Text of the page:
The International Investment Bank (IIB), a former development bank of the Soviet Union, is on a Europeanization mission. The bank is trying to abandon its legacy of KGB connections.
It also aims to alleviate worries over Russia’s dominance, but Brussels and Washington are worried about espionage.
But, IIB is still pegged at the center of Cold War-era espionage fears. The tension between its history and the new European image that it is trying to forge keeps increasing ahead of September celebrations when the bank will mark its 50th anniversary.
The deputy chair of the IIB’s management board, Imre Laszlóczki, told the Moscow Times:
“Of course, we would like to get rid of this Comecon heritage and legacy. But history is history, and you cannot change what has happened. My big aim is to make the bank more European. It was always a goal, but now we have a real chance, being in Europe. The next strategy will be all about Europeanization.”
Europeanization brings more European scrutiny, and the bank’s relocation from Moscow to Budapest encountered uproar from the Hungarian opposition and civil society.
Also, the many immunities that the Hungarian President Viktor Orban awarded the bank increased security fears in Washington and Brussels.
All these immunities awarded to IIB have the US State Department worried that the relocation might help Russia grow its malign influence in Hungary and across the region. Significant links between the IIB and Russian intelligence agencies were endemic all through the cold war.
Nikolai Kosov, the bank’s current chairman, appointed to revive and Europeanize IIB in 2012, also has extensive ties with the Russian intelligence services.
The IIB has been bullish in pushing back against what they term as ‘unfounded allegations.’ Laszlóczki said he found the media coverage “boring” while speaking in an interview in the bank’s newly-downsized Moscow office.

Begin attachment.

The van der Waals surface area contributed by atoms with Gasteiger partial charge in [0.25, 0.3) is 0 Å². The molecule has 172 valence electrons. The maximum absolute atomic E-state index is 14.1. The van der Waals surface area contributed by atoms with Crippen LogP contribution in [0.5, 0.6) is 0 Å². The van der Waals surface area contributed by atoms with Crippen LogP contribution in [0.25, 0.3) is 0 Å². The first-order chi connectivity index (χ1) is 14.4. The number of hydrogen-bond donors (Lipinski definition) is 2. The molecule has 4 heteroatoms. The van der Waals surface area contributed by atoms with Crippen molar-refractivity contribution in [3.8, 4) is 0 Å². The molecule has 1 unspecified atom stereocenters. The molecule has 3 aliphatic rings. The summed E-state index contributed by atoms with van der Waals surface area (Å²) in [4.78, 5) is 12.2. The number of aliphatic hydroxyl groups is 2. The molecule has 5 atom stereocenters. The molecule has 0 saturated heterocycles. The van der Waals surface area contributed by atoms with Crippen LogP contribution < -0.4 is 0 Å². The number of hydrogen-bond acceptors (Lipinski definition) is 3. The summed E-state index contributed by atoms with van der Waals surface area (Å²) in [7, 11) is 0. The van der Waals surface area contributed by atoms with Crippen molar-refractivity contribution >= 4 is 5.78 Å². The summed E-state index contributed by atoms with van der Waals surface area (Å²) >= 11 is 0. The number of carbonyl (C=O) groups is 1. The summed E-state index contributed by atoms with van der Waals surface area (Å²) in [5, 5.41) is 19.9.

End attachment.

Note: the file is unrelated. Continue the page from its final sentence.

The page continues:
He chose to focus on the overhaul of its governance networks since 2012 that the World Bank helped create. The deputy chair said that these moves are evidence that IIB is serious about becoming an established multinational development bank by 2032.
Russia has reduced the control of its bank to 43% while the EU members hold a combined 53%. Critics say that its voting system allows any member with over 25% of the shares can veto decisions, but the bank uses the reduced Russian hold to support its European credentials.
This transformation won support from investors and rating agencies who bought bonds issued by the IIB in Europe at tight spreads. These tight spreads indicate strong demand. The managing director of global sovereigns and supranational at Fitch Ratings, Tony Stringer, said:
“They’ve moved away from being a more Russian-centric institution to becoming a more European institution. With the relocation, the whole culture and base of the organization have shifted to Europe. They’ve made some positive steps in the area of governance, and this is an area that since the relaunch, they’ve focused on improving … meaning the bank’s governance structure is now more aligned with international best practice.”
Russia’s share will decline further as part of the Europeanization strategy. The IIB seeks to bring in new countries to add to the current nine.
Laszlóczki says there are plans to add a potential new member in Asia and un-named medium-sized European economies.
The bank’s small size increased concerns about last year’s relocation. Many analysts believe that the move was not a simple economic partnership; it was seen “as further evidence of an unholy alliance between Putin and Orban.” Gabor Gyori, a Hungarian political analyst, commented:
“The problem is, the Hungarian government has cordoned off all of its activities. It is known for its lack of transparency, which leads analysts and journalists down this realm of conspiracy theories. If you don’t have specific information, you need to give your narratives about what’s happening.”
The espionage concerns were “overblown” because nothing has to happen in that context since the relocation in 2019, according to Mark Galeotti, an expert Russian spy-watcher. But, the scrutiny will remain as the bank continues to expand and Europeanize.
Many European lawmakers (MEPs) still want the European Union to keep a close eye on the IIB’s activities.